What I Did on My Summer Vacation

As I write this, the AP is reporting “Deal with ‘Blue Dogs’ sets up health care vote.”

The gist is that in the House, liberal Democrats and centrist Blue Dog Democrats are close to  a compromise agreement that would provide health insurance to millions, while slowing skyrocketing health costs. At the same time, Democrats and Republicans on the all-important Senate Finance Committee are nearing a bipartisan deal that would extend coverage to 95 percent of Americans without raising federal deficits.

“We’re on the edge, we’re almost there,” said Sen. Charles Grassley of Iowa, the senior Republican involved in the secretive talks

This is great news, to a point. To reach consensus, Democrats are likely to drop a public insurance option, as well as a provision forcing businesses to offer insurance to their workers — both key components of the Obama plan.

Still, if lawmakers could reach a agreement before the House recess begins Friday — regardless of the shape and scope of the bill — it would be a huge lift for Obama, considering that just days ago, health care seemed DOA.

Now, the bad news. Obama’s poll numbers are slipping, along with his political muscle. A new NY Times poll finds that Obama is losing his clout on health care, just as people’s concerns ratchet up.

Obama’s ability to shape the debate on health care appears to be eroding as opponents aggressively portray his overhaul plan as a government takeover that could limit Americans’ ability to choose their doctors and course of treatment. …

Reflecting a problem that has hindered efforts to bring major changes to health care for decades, Americans expressed considerable unease about what the end result would mean for them individually.

Republicans no doubt sense blood in the water.

“Although some members of a coalition of conservative Democrats announced a breakthrough in negotiations Wednesday,” FoxNews.com reports, “a final deal on the legislation could be a long way off, meaning August could stand as a key month before the potentially dramatic finale in the fall.”

The House will wait until September to bring the bill to the floor — so that members can spend August combing through the massive bill and listening to the concerns of their constituents. 

The month of August now takes on out-sized importance.

Remember, just a few days ago, South Carolina Republican Sen. Jim De Mint declared: “If we’re able to stop Obama on this, it will be his Waterloo. It will break him.”

We are going to see and hear a steady drumbeat of negativity from Republicans, many of whom, like De Mint, are determined to kibosh health care not on the merits, but as a way to undermine Obama on his signature issue, thereby pulling the rug out from under the new administration.

Which is why anybody who cares about Obama’s broader progressive agenda — from passing a cap and trade bill that would stem global warming, to closing Guantanamo Bay and restoring America’s image in the world, to actively working to broker peace between Israel and the Palestinians — needs to take action in the next four weeks to support health care.

Call or write your congressmen. Liberal or conservative, they need to hear from constituents who want a bill.  If you don’t know who your congressman is, check out www.healthcareforamericanow.com.  It’s a terrific grassroots organization, supported by Obama, that can help you call your congressman, download print materials to hand out to neighbors and friends, or find a local group to volunteer with. If you’d rather make a small donation, or buy a Health Care For America Now! shirt, you can do that, too.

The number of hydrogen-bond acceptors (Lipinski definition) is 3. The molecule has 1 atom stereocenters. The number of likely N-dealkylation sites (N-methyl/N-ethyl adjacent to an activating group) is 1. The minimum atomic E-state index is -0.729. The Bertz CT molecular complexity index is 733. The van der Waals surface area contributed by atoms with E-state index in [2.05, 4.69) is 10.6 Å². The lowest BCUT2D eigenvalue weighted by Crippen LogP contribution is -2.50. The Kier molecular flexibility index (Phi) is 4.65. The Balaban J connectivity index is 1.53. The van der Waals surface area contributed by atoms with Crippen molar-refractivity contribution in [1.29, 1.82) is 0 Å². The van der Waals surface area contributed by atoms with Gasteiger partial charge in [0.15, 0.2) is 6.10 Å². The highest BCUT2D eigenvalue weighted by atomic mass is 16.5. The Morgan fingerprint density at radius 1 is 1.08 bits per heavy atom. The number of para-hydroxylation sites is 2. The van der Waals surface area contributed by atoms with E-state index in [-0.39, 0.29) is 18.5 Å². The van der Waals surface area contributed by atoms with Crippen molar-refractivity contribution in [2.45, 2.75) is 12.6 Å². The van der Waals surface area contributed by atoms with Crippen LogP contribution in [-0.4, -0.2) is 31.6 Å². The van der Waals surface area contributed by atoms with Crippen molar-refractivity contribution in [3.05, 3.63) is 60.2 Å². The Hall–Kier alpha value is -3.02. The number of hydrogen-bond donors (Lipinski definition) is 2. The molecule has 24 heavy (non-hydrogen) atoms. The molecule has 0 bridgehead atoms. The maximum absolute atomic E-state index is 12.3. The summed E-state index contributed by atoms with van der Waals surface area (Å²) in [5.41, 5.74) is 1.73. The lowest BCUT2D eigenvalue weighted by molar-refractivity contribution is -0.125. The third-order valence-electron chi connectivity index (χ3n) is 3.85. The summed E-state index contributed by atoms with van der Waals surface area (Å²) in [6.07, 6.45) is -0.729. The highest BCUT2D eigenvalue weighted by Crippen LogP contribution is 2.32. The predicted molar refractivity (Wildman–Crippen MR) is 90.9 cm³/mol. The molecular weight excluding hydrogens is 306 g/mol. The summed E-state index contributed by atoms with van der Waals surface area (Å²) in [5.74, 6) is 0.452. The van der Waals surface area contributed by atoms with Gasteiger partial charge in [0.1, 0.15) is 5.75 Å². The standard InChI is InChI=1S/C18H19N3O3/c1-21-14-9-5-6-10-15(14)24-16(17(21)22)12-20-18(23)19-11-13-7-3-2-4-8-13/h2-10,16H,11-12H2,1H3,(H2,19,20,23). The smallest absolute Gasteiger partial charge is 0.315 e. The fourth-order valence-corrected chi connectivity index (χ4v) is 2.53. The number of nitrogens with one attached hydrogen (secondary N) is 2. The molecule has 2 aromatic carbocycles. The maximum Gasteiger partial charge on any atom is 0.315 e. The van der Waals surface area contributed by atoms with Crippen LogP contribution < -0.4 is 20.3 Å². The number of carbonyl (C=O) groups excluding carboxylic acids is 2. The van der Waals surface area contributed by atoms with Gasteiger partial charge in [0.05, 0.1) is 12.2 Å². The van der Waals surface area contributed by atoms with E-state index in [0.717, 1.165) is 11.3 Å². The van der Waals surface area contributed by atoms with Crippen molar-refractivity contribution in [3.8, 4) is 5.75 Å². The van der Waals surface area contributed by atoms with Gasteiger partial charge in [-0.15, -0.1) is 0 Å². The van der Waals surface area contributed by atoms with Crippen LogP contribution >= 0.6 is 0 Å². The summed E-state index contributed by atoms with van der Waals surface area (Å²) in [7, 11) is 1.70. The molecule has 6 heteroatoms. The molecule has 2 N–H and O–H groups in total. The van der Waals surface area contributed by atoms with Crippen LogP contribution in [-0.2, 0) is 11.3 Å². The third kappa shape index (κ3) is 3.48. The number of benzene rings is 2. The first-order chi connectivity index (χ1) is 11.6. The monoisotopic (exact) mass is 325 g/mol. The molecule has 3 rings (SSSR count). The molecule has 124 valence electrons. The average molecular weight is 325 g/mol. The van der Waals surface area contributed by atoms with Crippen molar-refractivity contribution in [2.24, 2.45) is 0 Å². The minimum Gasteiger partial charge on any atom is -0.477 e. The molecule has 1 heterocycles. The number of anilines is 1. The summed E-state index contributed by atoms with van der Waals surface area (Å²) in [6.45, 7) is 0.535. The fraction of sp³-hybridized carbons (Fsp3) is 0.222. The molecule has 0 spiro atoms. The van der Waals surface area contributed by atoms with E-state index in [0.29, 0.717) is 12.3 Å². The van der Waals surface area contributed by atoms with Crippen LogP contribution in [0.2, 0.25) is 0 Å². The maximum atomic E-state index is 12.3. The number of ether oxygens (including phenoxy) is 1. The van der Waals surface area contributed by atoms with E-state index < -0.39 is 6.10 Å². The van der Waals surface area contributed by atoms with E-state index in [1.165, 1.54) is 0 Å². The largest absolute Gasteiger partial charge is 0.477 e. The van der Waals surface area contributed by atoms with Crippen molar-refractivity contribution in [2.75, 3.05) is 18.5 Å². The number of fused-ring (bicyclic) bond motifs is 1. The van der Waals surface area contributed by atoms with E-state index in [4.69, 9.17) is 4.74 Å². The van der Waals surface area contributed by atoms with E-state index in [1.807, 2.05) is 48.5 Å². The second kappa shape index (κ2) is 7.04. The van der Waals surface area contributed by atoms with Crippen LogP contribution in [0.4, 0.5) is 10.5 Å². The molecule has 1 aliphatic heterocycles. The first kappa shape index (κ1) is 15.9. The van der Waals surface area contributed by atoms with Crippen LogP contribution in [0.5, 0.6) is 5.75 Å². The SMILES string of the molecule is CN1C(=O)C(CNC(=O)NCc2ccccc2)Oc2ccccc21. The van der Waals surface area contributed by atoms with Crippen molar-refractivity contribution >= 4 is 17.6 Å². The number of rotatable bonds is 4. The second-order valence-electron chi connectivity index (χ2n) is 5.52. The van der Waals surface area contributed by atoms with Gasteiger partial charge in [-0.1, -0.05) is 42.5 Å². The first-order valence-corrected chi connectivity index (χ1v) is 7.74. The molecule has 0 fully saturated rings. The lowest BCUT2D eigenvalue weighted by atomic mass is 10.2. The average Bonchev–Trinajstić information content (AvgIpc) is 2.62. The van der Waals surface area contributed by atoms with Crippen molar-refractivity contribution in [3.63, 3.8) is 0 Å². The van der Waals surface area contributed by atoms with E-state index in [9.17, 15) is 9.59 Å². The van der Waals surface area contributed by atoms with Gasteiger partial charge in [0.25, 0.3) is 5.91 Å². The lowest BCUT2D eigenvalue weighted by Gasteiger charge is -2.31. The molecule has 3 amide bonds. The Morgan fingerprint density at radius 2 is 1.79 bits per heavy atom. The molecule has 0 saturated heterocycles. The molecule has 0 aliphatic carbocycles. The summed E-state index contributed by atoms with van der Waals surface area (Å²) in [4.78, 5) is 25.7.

Write a letter to the editor of your local paper, demanding health care reform. If you do nothing else this August, forward this post to a friend, or send out your own email.

It’s four weeks that will shape the next four years.



4 Responses to “What I Did on My Summer Vacation”

  1. Daniel says:

    Rather than a compromise that seems like it introduces really weak provisions I would rather see a long term plan that specifies small but concrete steps that take effect immediately with a roadmap for next steps. It all doesn’t have to be done now. Let’s solve the problem for the most vulnerable immediately and plan next steps. Then have annual legislation that broadens the program incrementally to achieve the ultimate goal over perhaps 10-20 years.

  2. Neurotic Dem says:

    Daniel —
    In some ways, I like what you propose — it’s another form of compromise, right? But I wouldn’t want them to shoot too low. We are in a rare political moment — still popular Democratic president with large progressive majorities in both houses of Congress, tempered by large numbers of fiscal moderate Dems ushered in in the last election. (Who, for instance, are pushing back on the cost to small businesses — which is a good thing.) We have a president who has been willing to show leadership on the issue. Polls show most people understand we need to do something. We can’t put this off until another election year. Republicans will likely make gains, and Republicans have had little interest or stomach for making health care a priority.
    I think we need bold action now. I don’t think we can wait.

  3. Daniel says:

    Yes, I agree with your strategy but not your tactic (do I have that right? :)). I think setting long term goals like the space shot can be bold and inspirational. Incremental growth toward a better solution is better than rapid implementation of a watered down solution.

  4. Neurotic Dem says:

    Totally agree with that. I’m a pragmatist in the end. If we can get 95 percent of Americans covered, I’d be willing to compromise — maybe even on the public option.
    That’s a big if.

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